Voluntary assisted dying (VAD) is a difficult and profoundly emotional topic. In the same manner as abortion – if not more so – all must consider its implications, as it speaks to an unavoidable facet of the human condition: death.
Death is not an easy word to discuss, and certainly not in the context of family or friends; humans are predisposed to hate suffering and sadness. Nonetheless, this article must confront reality, and that includes the protracted, painful deaths of Australians that occur daily in NSW. This reality is horrific. It robs happiness, dignity and life. It is for this reason that personal experience (justifiably) inclines the opinions of many Australians toward the legalisation of VAD – as it does for me.
However, a perspective that reconciles individualised emotion with VAD’s greater ethical implications will reveal it is not simply ‘the humane option.’ A vote to legalise VAD is one that leads down a perilous course, undermining the value of human life itself.
It should first be clarified that most activists for VAD do not intend to diminish the inviolability of human life. The argument often raised is ‘VAD should be accessible to the terminally ill, and only if pain relief through palliative care is unavailable’. This is a reasonable argument.
Yet despite untreatable pain being the law’s priority, experience from the Netherlands indicates that it does not become the ultimate focus of VAD. First legalised in 2002, two decades of legal euthanasia have now prompted calls to allow anyone over 75, without a diagnosis of physical or mental illness, to request euthanasia. The proposal does not exist solely in the realm of speculation; some claims suggest 60-70% of the Dutch public agree.
The expansion of VAD is not some purely hypothetical slippery slope. Indeed, an alarming trend of continuously increasing participation rates has been observed across Western Europe, stemming from twenty years of data. In Belgium, annual deaths have expanded elevenfold since 2003, increasing from 235 to 2655 (2019). In Switzerland, deaths have grown from 43 in 1998 to over 1000 today, a more than twentyfold increase.
Looking beyond the laws themselves, something has indisputably changed in the mindset of the old and the ill, with progressively more Europeans ‘opting in’ to assisted suicide. Why? And why is it that Australia has only begun to genuinely consider the legalisation of VAD in the 21st century?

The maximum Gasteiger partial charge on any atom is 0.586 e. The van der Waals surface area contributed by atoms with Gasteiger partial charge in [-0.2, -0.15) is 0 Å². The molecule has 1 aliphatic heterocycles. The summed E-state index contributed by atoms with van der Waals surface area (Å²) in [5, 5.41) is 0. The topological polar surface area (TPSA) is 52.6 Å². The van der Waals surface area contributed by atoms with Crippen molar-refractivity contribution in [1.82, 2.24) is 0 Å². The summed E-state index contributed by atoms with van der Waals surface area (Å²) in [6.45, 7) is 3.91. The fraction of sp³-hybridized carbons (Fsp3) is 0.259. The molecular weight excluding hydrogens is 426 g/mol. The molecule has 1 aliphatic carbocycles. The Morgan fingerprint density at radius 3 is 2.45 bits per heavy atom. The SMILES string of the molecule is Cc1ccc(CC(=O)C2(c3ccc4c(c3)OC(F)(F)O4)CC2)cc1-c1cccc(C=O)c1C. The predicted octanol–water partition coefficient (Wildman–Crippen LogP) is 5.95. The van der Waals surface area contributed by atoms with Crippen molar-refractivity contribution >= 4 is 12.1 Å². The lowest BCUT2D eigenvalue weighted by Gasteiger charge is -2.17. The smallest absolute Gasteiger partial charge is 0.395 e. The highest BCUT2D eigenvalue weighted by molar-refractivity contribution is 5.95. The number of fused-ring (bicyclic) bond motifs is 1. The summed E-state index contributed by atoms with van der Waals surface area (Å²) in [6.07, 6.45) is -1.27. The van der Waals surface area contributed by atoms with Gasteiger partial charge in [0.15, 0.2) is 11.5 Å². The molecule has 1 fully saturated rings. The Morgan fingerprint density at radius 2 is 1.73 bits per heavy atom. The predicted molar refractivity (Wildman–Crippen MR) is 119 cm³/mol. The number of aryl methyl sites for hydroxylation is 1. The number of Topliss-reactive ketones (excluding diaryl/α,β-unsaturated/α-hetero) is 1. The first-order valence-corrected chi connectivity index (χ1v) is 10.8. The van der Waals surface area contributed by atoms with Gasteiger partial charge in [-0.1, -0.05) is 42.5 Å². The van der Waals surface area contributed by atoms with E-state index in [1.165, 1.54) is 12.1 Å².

Article 3 of the Universal Declaration of Human Rights states that everyone has the right to life. In the context of the Second World War and its characteristic abominable genocides, state-sanctioned disregard for human life was unprecedented. Today, nobody would dispute the statement that ‘everybody deserves the right to life.’ Yet perhaps our society has lost the perspective of the UDHR’s authors; to the survivors of indiscriminate slaughter, racial genocide and systematic eugenics, it became unconscionable to believe that anybody could reach a point where they are without value.
The value of human life, the foundational principle of human rights, applies universally. In accordance with the UDHR it is also “indivisible and inalienable”. These principles declare that our right to life cannot be revoked, surrendered or transferred.
Legalising VAD steps over a line never before crossed in New South Wales: the line at which the state begins defining which lives are worth living, and where the right to conscious human life becomes revokable. If we choose to cross this line, the consequence of a ‘right to die’ will inevitably, even if unintended, begin messaging an ‘obligation to die.’
What message will legalising VAD send to elderly grandparents who are afraid they are becoming burdens on their families? Despite constant academic denial, there are signs of a Benthamite utilitarianism surging throughout the West. Philosopher Jeremy Bentham described utility as ‘produc[ing] benefit, advantage, pleasure, good, or happiness,’ claiming these were the ideal objects of society. Bentham’s supposition contains abhorrent implications in the context of VAD. Consider the age-old line ‘I don’t want to be a burden,’ common amongst elders of western cultures. If grandparents who require additional care are no longer producing Bentham’s suggested utility, the logical progression of VAD implies that they should consider ending their lives for the sake of their children and society.